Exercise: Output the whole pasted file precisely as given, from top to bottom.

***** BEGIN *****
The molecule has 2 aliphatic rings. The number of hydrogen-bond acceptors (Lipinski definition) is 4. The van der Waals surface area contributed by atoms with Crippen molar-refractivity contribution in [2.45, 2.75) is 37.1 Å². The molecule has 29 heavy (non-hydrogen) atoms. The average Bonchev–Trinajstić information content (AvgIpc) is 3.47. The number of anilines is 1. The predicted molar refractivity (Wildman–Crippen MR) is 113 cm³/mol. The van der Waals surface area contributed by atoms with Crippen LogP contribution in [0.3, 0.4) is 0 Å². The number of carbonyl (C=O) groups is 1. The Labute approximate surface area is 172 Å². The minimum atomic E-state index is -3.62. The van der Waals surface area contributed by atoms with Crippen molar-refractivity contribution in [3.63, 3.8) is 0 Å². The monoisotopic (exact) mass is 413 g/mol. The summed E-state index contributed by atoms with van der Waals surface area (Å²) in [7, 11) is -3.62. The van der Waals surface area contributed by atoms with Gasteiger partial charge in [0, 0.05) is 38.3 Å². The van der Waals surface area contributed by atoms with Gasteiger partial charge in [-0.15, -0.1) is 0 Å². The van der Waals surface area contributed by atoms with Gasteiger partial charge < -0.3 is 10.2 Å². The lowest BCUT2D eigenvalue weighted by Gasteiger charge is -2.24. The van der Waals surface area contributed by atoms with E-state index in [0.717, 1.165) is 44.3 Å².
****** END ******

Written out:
The molecule has 2 aliphatic rings. The number of hydrogen-bond acceptors (Lipinski definition) is 4. The van der Waals surface area contributed by atoms with Crippen molar-refractivity contribution in [2.45, 2.75) is 37.1 Å². The molecule has 29 heavy (non-hydrogen) atoms. The average Bonchev–Trinajstić information content (AvgIpc) is 3.47. The number of anilines is 1. The predicted molar refractivity (Wildman–Crippen MR) is 113 cm³/mol. The van der Waals surface area contributed by atoms with Crippen LogP contribution in [0.3, 0.4) is 0 Å². The number of carbonyl (C=O) groups is 1. The Labute approximate surface area is 172 Å². The minimum atomic E-state index is -3.62. The van der Waals surface area contributed by atoms with Crippen molar-refractivity contribution in [3.63, 3.8) is 0 Å². The monoisotopic (exact) mass is 413 g/mol. The summed E-state index contributed by atoms with van der Waals surface area (Å²) in [7, 11) is -3.62. The van der Waals surface area contributed by atoms with Gasteiger partial charge in [0, 0.05) is 38.3 Å². The van der Waals surface area contributed by atoms with Gasteiger partial charge in [-0.15, -0.1) is 0 Å². The van der Waals surface area contributed by atoms with Gasteiger partial charge < -0.3 is 10.2 Å². The lowest BCUT2D eigenvalue weighted by Gasteiger charge is -2.24. The van der Waals surface area contributed by atoms with E-state index in [0.717, 1.165) is 44.3 Å².